This is the second article in our Alligator series. If you haven’t already we suggest that you check out the first article about the Alligator Indicator. In that article, we covered the background of the Alligator indicator, how it is calculated, and how it looks on a chart. It consists of three lines, overlaid on a pricing chart, and was created to help the trader confirm the presence of a trend and its direction. The Alligator indicator can also help traders designate impulse and corrective wave formations, but the tool works best when combined with a momentum indicator.
The “traits” of the Alligator are numerous and relate to his eating and sleeping habits. Since trends may only occur 20% to 30% of the time, the indicator helps a trader keep his powder dry until a valid trend is present. Once the trend forms, the Alligator helps the trader remain in his position.
How to read an Alligator Chart
The Alligator indicator, with a period settings of “13, 8, 5” and shift settings of “8, 5, 3”, is presented in combination with the candlesticks on the above “Daily” chart for the “EUR/USD” currency pair. In the example above, the “Blue” line is the Alligator’s jaw, the “Red”, his teeth, and the “Green”, his lips. The “CCI” indicator, or “Aqua” line, has been added to assist in reading the signals generated. One must remember that the Alligator, since it consists of moving average crossovers and is shifted ahead, will lag more than the CCI. The CCI will send the first alert, followed by the Alligator crossover and a closing candle above or below the three moving averages (See annotations).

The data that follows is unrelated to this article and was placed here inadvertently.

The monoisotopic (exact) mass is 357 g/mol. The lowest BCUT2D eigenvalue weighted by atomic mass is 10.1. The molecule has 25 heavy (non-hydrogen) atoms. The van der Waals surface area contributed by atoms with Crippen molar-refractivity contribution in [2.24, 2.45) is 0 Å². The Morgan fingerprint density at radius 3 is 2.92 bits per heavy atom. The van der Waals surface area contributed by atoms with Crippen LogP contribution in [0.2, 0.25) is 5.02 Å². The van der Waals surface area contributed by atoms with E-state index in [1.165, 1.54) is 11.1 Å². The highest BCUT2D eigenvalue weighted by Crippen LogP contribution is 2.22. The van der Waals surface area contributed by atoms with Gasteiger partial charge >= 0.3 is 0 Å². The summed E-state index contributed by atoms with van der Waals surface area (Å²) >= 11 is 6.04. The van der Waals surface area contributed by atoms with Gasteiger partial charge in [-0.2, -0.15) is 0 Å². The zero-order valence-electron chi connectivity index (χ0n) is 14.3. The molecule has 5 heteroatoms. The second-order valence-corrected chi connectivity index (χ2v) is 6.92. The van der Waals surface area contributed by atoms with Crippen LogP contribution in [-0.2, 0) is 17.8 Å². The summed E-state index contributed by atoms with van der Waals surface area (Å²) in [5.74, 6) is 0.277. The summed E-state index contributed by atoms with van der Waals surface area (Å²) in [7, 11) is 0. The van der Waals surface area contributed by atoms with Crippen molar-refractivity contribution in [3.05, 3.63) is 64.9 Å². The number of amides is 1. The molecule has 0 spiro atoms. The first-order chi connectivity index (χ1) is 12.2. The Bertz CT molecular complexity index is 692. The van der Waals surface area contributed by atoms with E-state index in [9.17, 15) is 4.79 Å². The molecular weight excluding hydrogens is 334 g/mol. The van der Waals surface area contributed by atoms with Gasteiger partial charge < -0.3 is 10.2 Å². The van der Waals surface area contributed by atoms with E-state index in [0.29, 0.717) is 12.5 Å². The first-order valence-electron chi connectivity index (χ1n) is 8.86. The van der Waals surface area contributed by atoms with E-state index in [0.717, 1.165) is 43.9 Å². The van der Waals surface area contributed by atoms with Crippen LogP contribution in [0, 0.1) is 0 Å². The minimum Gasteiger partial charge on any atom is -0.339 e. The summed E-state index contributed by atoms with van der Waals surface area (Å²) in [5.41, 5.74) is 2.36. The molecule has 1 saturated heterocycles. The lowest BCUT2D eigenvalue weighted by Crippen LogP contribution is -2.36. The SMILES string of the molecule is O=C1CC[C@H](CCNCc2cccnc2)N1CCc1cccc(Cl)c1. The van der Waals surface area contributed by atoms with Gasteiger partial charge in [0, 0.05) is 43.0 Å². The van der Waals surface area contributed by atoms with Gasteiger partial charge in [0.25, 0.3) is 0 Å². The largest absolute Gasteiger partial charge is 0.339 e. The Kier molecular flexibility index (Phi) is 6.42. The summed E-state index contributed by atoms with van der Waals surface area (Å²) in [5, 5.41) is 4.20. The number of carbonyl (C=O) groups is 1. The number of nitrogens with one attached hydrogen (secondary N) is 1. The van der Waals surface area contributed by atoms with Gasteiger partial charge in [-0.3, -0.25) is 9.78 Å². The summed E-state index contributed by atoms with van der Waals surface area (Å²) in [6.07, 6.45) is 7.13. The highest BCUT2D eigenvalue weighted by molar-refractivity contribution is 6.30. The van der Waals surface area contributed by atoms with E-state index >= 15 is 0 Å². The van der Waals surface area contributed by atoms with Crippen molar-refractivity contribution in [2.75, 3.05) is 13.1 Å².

The key points of reference are when the lines are entwined, when they are “open”, and when the red and green lines cross. When entwined, the Alligator is said to be sleeping. Patience is the message given here. When the lines are apart, the Alligator is eating. Stay in the trade as long as the candlesticks ride above or below the Alligator. When the lines converge or cross, it is time to consider entering or exiting, although a momentum indicator will fix a better exit point. Traders are also attentive to closing Candles. In the above example, an exit signal occurs when a Candle closes above the center Red line or teeth of the Alligator. During the second downward move, the Alligator, for this reason, would have kept you in the trade a little while longer for more profit.
As with any technical indicator, an Alligator chart will never be 100% correct. False signals can occur, but the positive signals are consistent enough to give a forex trader an “edge”. Skill in interpreting and understanding Alligator signals must be developed over time, and complementing the Alligator tool with another indicator or pattern of pricing behavior is always recommended for further confirmation of potential trend changes.
In the next article on the Alligator indicator, we will put all of this information together to illustrate a simple trading system using this Alligator indicator.
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